Zócalo

Mexico City, Mexico

Zócalo

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The Zócalo (Spanish pronunciation: [ˈsokalo]) is the common name of the main square in central Mexico City. Prior to the colonial period, it was the main ceremonial center in the Aztec city of Tenochtitlan. The plaza used to be known simply as the "Main Square" or "Arms Square", and today its formal name is Plaza de la Constitución (Constitution Square). This name does not come from any of the Mexican constitutions that have governed the country but rather from the Cádiz Constitution, which was signed in Spain in the year 1812. Even so, it is almost always called the Zócalo today. Plans were made to erect a column as a monument to Independence, but only the base, or zócalo (meaning "plinth"), was built. The plinth was buried long ago, but the name has lived on. Many other Mexican towns and cities, such as Oaxaca, Mérida, and Guadalajara, have adopted the word zócalo to refer to their main plazas, but not all.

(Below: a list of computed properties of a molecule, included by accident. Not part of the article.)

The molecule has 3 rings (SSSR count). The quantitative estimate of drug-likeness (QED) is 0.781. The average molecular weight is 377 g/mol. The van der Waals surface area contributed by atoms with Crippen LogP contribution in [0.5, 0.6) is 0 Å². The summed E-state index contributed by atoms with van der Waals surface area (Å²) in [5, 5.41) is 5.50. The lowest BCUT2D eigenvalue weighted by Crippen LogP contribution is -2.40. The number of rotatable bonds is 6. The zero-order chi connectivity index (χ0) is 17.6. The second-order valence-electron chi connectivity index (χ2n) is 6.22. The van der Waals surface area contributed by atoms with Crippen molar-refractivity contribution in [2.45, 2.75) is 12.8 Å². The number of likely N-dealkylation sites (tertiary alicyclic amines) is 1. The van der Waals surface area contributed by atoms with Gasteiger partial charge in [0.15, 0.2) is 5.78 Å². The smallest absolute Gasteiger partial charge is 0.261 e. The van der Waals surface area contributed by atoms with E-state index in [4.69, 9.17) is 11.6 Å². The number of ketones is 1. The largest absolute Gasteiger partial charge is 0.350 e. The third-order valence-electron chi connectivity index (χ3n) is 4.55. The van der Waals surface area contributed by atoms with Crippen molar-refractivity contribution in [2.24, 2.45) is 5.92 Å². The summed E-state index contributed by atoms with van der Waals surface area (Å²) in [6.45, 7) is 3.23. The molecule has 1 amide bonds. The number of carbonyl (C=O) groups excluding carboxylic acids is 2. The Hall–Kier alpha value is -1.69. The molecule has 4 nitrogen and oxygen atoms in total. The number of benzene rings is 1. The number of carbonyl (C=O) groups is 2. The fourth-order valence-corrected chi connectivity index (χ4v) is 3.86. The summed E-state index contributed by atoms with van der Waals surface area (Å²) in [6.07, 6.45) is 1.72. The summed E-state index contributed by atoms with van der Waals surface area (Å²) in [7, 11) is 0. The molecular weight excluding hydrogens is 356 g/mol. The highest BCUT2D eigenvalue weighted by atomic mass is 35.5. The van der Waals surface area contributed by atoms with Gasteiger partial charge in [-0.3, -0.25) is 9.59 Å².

It has been a gathering place for Mexicans since Aztec times, having been the site of Mexican ceremonies, the swearing-in of viceroys, royal proclamations, military parades, Independence ceremonies, and modern religious events such as the festivals of Holy Week and Corpus Christi. It has received foreign heads of state and is the main venue for both national celebrations and national protests. The Zócalo and surrounding blocks have played a central role in the city's planning and geography for almost 700 years. The site is just one block southwest of the Templo Mayor, which, according to Aztec legend and mythology, was considered the center of the universe.

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